Riley orders flags at half staff
By Bob Johnson
Associated Press Writer
MONTGOMERY — Gov. Bob Riley ordered flags lowered to half staff over state buildings in Alabama on Wednesday in memory of former President Ford, whom Republican leaders recalled for serving the country at a most difficult time.
Referring to the way Ford stepped into the presidency in 1974 after the resignation of Richard Nixon amid the Watergate scandal, Riley called the late president "a great man."
"He served the country at a crucial time in American history, and brought a sense of honor to the White House," Riley said.
Ford died Tuesday night at his home in Rancho Mirage, Calif. He was 93.
"President Ford assumed the presidency during a difficult period in our country's history," said U.S. Rep. Bud Cramer, D-Huntsville. "His leadership helped restore integrity in our government."
Former Alabama Chief Justice Perry Hooper remembered Ford as a "great guy" and a "good friend."
Visited White House
Hooper was a member of the national Republican Executive Committee in the mid-1970s when Ford was president and visited him in the White House on several occasions.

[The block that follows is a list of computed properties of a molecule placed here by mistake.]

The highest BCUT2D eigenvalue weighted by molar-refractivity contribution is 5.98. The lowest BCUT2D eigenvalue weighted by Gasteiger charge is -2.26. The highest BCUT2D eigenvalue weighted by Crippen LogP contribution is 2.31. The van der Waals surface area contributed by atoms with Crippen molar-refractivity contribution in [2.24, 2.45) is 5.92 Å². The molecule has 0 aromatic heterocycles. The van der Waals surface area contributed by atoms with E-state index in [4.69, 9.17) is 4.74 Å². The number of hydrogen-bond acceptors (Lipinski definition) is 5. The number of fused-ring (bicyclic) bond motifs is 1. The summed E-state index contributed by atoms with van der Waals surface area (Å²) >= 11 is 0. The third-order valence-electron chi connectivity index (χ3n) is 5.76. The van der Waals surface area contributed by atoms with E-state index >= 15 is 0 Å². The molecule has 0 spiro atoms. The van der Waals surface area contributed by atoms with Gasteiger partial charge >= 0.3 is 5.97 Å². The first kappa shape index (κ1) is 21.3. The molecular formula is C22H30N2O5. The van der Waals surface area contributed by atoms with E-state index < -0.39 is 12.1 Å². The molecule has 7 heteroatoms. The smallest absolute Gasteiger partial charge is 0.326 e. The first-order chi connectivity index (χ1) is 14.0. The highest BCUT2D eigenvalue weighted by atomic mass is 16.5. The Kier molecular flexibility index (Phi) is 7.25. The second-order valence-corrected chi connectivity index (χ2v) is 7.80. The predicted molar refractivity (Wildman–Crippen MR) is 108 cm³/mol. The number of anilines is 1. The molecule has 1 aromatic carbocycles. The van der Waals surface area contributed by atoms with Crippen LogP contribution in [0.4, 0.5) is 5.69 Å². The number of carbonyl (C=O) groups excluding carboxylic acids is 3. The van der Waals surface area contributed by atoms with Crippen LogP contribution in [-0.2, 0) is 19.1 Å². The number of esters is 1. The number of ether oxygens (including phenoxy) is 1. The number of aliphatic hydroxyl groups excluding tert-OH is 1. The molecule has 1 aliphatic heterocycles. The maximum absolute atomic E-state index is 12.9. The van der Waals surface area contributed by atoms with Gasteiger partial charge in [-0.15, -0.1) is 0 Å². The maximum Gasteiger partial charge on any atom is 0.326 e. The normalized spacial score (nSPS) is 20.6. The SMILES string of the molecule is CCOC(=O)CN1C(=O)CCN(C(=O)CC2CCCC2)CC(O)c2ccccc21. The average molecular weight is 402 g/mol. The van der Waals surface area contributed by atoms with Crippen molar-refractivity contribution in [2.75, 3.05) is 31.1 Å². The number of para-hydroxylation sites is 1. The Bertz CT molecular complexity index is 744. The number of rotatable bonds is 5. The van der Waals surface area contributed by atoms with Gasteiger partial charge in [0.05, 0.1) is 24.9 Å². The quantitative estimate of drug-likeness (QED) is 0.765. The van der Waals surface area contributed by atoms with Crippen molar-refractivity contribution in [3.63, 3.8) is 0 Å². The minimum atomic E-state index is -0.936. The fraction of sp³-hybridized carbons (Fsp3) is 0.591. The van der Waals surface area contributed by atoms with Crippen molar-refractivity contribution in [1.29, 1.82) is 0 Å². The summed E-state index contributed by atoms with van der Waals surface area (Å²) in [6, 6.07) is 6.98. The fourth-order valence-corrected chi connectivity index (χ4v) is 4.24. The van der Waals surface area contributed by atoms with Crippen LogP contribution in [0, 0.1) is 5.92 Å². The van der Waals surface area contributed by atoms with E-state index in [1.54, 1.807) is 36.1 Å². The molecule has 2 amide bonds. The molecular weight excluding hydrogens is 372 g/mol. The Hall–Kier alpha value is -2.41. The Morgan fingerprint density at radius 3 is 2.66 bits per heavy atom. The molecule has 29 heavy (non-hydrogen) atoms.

"He was a first-class gentleman. He did the best job he could in some tough times," Hooper said.
Hooper said Ford's decision to pardon Nixon "probably hurt him" politically, but he said he felt Ford did the right thing. He said the Republican president never tried to interfere with the work of the GOP executive committee.
"He let us decide for ourselves," Hooper said.
Alabama Republican Party Chairman Twinkle Andress Cavanaugh remembered Ford as "a great American." She said she worked with Ford several years ago when she was on the staff of the National Republican Committee.
"I will never forget the graciousness and humility he displayed to me while I was merely a young staffer at the time," Cavanaugh said.
U.S. Sen. Jeff Sessions, R-Mobile, said Ford helped restore confidence in government in the days after Watergate.
"Gerald Ford rose to the challenge as president and will be remembered for his modesty, integrity and bedrock decency," Sessions said.
Copyright 2005 Associated Press. All rights reserved. This material may not be published, broadcast, rewritten or redistributed.
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